Page 102 - Jewish Book Annual Volume 54

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Friedman
94
Also semi-official libraries or private collections of German
scholars or experts on the Jewish question were equipped with Jew­
ish books. Thus, for instance, the editor of
Der Stuermer
acquired
several thousand Hebrew books from every part of Europe and
employed a Hebraist of little competence to organize the library
and to indicate the importance of each book. The retributive pat­
tern of history seems to have been vindicated by the ironic fate that
overtook Julius Streicher, the ignominious editor of
Der Stuermer.
After the Liberation his villa, together with his farm and its valu­
able agricultural experimental equipment, was assigned by the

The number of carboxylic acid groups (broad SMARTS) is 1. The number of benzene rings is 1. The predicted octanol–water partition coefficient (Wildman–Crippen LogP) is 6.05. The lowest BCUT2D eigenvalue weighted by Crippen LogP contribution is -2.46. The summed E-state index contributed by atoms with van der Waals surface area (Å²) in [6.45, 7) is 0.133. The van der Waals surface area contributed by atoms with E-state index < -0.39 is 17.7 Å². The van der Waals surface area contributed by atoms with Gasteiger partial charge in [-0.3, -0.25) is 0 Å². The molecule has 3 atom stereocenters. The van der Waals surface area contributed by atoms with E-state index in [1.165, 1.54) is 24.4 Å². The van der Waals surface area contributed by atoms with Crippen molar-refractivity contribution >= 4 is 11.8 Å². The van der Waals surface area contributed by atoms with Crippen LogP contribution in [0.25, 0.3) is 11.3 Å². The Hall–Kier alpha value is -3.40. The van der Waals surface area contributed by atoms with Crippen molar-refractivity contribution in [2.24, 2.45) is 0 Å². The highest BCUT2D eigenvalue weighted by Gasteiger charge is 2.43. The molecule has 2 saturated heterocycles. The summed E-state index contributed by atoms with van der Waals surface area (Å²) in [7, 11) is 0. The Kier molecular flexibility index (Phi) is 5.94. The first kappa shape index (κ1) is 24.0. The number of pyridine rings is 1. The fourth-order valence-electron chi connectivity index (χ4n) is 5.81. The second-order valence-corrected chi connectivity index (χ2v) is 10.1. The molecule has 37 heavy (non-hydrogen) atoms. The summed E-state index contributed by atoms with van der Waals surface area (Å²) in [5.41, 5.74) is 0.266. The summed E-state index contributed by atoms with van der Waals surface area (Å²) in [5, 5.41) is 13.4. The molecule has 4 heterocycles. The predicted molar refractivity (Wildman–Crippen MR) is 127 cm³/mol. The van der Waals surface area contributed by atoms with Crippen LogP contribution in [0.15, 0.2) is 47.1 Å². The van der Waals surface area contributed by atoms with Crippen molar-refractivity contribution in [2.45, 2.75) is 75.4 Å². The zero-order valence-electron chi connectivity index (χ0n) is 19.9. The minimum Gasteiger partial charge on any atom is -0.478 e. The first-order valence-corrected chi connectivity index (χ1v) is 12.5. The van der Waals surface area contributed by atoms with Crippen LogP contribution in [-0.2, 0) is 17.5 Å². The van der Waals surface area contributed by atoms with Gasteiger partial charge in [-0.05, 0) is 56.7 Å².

United States military authorities to the Kibbutz NILI
(Netzah
Yisrael loyeshaker).
This kibbutz was composed of young halutzim
who survived the Nazi holocaust. Thus, the treasures collected by
the rapacious and ruthless
Judenfresser
eventually came to serve a
noble purpose-the training of his victims, the youthful pioneers,
for
hakhsharah
to Israel. This presage of a brighter tomorrow is a
happy augury for the “People of the Book.” It cannot obliterate the
tragic past, but it will surely inspire a deeper rededication by the
whole Jewish people to the spiritual and intellectual tasks that must
be woven into the architecture of our future.